The Progress Vase: A Magnificent Sterling Silver and Silver-plated Centerpiece
designed by w.c. beattie for reed & barton, taunton, ma, circa 1875
The large central twin-handled urn with maize stalks emerging between the handles and four laurel swags suspended around the shoulder, surmounted by a figure of Liberty standing on a broken chain and holding the palm of victory and a scroll inscribed, "Progress," raised on a square pedestal bearing a relief plaque depicting the landing of Columbus and the date 1492, flanked to each side by a large figural group, one side representative of America in the 15th century, depicting two Native warriors, one mounted and in full gallop, the other standing with shield and spear held aloft, above a rocky base with a serpent striking below the horse and a horse skull, above a plaque reading "XV Century;" the other group, representative of America in the 19th century, depicting Columbia in flowing robes on a horse led by Plenty holding a floral bridle, the rocky base bears a cornucopia, two sheaves of wheat, and a collection of various tools and instruments allegorical of the Arts and Sciences, and a figure of a maiden instructing a seated boy how to write, above a plaque reading "XIX Century," all raised on cavetto molded base centered by a plaque reading "America."
H: 49 in. W: 49 3/4 in. D: 15 in. (overall)
Property from the Reed & Barton Archives, Taunton, Massachusetts.
Exhibited: Smithsonian Institute, Washington D.C., 1976.
Chicago World's Fair, 1933-34.
Philadelphia International Centennial Exhibition, 1876.
The award-winning centerpiece of Reed & Barton's display in the Main Exhibition Hall at the 1876 Philadelphia International Centennial Exhibition. Described by Reed & Barton in their notes for the Exhibition judges as "A Symbolic Representation of the Progress of America, from Savage to Civilized Life, embracing the period in History from its Discovery to the Present Time," and by the awards judges as "an original and elaborate composition of striking character and praiseworthy excellence, both in design and execution," the Progress Vase foretells the rise of America in terms of industry, commerce, art, and science on the hundredth anniversary of the nation's independence. The contrast between the depictions of the Native Americans, with their chaotic and warlike poses, running over a barren and untamed land littered with skulls and serpents; and the 19th century Americans, represented as goddesses and serene figures derived from Antiquity--beautiful, calm and surrounded by bounty, perfectly encapsulates 19th century attitudes towards progress, manifest destiny and the building of the American nation.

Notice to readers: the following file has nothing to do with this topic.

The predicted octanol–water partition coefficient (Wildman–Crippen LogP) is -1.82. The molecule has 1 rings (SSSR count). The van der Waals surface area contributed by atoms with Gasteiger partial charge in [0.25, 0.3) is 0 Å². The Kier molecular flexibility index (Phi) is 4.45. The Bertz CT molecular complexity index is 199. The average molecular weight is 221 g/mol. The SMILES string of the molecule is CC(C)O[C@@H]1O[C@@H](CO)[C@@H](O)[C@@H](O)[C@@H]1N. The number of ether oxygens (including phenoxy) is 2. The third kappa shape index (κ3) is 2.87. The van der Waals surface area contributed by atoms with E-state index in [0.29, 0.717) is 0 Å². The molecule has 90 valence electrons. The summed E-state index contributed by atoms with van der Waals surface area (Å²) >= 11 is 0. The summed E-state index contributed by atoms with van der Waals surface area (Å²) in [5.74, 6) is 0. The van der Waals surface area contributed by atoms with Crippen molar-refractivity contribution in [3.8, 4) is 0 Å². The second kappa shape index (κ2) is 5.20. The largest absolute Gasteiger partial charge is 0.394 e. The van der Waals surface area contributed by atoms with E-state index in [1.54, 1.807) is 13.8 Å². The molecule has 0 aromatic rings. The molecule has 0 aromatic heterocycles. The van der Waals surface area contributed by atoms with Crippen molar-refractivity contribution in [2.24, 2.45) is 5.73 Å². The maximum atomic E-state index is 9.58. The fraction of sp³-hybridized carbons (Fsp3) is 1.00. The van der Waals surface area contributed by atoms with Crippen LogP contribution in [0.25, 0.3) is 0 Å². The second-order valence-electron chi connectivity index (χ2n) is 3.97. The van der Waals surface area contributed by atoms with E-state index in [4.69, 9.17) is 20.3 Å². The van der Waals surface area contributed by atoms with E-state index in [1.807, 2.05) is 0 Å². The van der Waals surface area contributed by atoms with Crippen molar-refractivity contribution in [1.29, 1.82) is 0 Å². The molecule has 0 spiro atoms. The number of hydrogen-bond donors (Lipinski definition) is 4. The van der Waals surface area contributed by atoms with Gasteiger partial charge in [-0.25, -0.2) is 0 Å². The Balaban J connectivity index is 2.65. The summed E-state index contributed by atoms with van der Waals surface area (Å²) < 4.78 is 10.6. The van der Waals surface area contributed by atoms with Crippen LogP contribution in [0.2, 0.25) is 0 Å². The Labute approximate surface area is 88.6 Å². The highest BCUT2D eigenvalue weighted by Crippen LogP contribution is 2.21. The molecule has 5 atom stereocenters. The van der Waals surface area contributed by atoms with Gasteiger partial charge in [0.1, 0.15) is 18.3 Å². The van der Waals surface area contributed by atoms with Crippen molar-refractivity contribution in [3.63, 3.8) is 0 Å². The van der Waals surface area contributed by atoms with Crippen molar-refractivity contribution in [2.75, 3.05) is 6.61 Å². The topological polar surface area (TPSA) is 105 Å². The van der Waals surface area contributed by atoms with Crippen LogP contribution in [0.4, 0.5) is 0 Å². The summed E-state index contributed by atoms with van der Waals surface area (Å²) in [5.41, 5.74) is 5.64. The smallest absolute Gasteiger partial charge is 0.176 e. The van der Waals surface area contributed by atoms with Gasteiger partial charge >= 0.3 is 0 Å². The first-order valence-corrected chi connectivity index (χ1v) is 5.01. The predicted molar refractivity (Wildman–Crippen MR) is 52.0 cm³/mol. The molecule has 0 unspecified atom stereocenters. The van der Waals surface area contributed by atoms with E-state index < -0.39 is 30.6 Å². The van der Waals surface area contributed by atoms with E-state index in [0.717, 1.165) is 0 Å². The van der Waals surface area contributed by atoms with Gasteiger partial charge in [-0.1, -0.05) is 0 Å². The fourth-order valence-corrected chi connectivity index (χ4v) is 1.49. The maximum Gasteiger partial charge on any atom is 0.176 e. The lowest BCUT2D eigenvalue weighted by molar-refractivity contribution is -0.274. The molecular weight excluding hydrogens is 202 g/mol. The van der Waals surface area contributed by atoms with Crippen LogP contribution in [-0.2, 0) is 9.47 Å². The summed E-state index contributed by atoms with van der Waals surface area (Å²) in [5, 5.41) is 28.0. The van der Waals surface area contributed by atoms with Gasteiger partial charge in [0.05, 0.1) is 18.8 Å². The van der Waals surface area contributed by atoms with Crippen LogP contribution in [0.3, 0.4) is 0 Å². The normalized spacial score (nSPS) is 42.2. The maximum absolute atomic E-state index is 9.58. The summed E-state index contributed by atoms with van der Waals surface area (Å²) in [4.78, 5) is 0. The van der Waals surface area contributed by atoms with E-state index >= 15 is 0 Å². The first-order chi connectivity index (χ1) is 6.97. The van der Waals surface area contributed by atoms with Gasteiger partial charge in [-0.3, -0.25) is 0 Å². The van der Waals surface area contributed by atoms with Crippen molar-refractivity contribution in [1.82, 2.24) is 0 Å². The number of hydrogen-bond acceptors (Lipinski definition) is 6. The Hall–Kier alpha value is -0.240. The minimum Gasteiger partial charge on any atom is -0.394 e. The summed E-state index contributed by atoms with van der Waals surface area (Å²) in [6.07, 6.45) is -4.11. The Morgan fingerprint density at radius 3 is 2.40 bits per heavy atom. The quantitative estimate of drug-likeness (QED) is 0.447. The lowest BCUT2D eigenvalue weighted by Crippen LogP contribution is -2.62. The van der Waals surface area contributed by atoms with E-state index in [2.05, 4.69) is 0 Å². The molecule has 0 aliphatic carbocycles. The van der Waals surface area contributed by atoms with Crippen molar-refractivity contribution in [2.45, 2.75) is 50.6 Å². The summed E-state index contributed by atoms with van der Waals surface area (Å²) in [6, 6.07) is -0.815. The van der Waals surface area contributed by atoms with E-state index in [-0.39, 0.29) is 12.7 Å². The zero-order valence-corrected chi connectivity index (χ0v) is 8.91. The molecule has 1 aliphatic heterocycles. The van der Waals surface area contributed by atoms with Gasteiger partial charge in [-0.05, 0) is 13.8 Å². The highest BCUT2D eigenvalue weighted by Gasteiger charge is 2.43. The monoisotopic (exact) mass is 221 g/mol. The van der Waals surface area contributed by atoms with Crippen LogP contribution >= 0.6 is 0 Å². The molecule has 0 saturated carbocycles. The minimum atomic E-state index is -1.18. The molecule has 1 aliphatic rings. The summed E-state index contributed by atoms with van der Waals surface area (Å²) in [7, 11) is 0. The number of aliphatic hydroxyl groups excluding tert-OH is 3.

The 1876 Philadelphia International Centennial Exhibition was not Reed & Barton's first such fair, they having exhibited both at the Exposition Internacional de Chili held in Santiago in 1875, and the New York World's Fair in 1854, where, the company states, they "received the first Premiums, Medals and Diplomas." For their Philadelphia exhibit, the company showed 1040 articles the combined value of which was $24,500, and the cost to exhibit them a hefty $15,250. Correspondence the company had with Henry Pettit, Chief of the Bureau of Installation for the Centennial, reveals that Reed & Barton requested a "rosewood & French plate glass case & base for same to contain a display of gold and silver plated ware" and that it "should be placed where there is good light... and a wide passage completely round it" to occupy the not inconsiderable space of 216 (amended from 209) square feet. The reply from Pettit on October 25th 1875 revealed that "the drawing of the case has not yet arrived, and we will wait until we see it before granting such a large space. Please hurry it up." They sent the drawing two days later, and were eventually installed in the East Transept of Main Building, no. 47.
Given the Exhibition's theme of celebrating America's Independence, many American silver manufacturing companies produced large scale centerpieces for the Exhibition that highlighted the strength and accession of America, and demonstrated that American firms' design and execution in the fine arts was as good, if not better, than that being produced in Europe at that time. Reed & Barton's Progress Vase, and Gorham's sterling silver Century Vase (which won the Exhibition's comparable award for solid sterling silver), are the two most notable of these. As well as the award for the Progress Vase, Reed & Barton also won an award for their coffin mounts (praised for their "fine workmanship and ornamental finish"), and one for their overall display, including "...dinner and tea services, and all varieties of household and table ware... with finish of a superior character... their designs of great excellence." Reed & Barton later exhibited at several other fairs, the following being the American Institute Fair in New York in 1878, where they also won awards for their fine quality of workmanship and design.
Sold for $125,000 (buyer's premium included)